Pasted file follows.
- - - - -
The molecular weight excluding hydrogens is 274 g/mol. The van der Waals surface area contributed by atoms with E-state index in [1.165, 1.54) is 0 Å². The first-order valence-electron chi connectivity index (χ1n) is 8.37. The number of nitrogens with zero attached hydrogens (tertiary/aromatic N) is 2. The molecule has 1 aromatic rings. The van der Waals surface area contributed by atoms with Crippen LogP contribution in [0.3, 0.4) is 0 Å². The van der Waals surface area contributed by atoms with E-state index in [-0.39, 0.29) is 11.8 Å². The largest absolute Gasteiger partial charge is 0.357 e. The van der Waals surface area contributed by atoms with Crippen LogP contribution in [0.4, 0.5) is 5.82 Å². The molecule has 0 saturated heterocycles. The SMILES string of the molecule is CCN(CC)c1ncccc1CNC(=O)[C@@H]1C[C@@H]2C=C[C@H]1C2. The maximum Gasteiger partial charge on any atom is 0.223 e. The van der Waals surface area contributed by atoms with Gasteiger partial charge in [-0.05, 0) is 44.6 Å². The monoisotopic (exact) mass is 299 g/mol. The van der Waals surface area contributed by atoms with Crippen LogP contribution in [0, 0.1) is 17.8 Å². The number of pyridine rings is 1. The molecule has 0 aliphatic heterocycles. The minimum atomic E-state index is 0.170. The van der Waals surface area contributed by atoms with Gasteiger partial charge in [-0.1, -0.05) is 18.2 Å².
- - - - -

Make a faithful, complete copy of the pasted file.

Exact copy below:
The molecular weight excluding hydrogens is 274 g/mol. The van der Waals surface area contributed by atoms with E-state index in [1.165, 1.54) is 0 Å². The first-order valence-electron chi connectivity index (χ1n) is 8.37. The number of nitrogens with zero attached hydrogens (tertiary/aromatic N) is 2. The molecule has 1 aromatic rings. The van der Waals surface area contributed by atoms with Crippen LogP contribution in [0.3, 0.4) is 0 Å². The van der Waals surface area contributed by atoms with E-state index in [-0.39, 0.29) is 11.8 Å². The largest absolute Gasteiger partial charge is 0.357 e. The van der Waals surface area contributed by atoms with Crippen LogP contribution in [0.4, 0.5) is 5.82 Å². The molecule has 0 saturated heterocycles. The SMILES string of the molecule is CCN(CC)c1ncccc1CNC(=O)[C@@H]1C[C@@H]2C=C[C@H]1C2. The maximum Gasteiger partial charge on any atom is 0.223 e. The van der Waals surface area contributed by atoms with Gasteiger partial charge in [-0.05, 0) is 44.6 Å². The monoisotopic (exact) mass is 299 g/mol. The van der Waals surface area contributed by atoms with Crippen LogP contribution in [0, 0.1) is 17.8 Å². The number of pyridine rings is 1. The molecule has 0 aliphatic heterocycles. The minimum atomic E-state index is 0.170. The van der Waals surface area contributed by atoms with Gasteiger partial charge in [-0.1, -0.05) is 18.2 Å².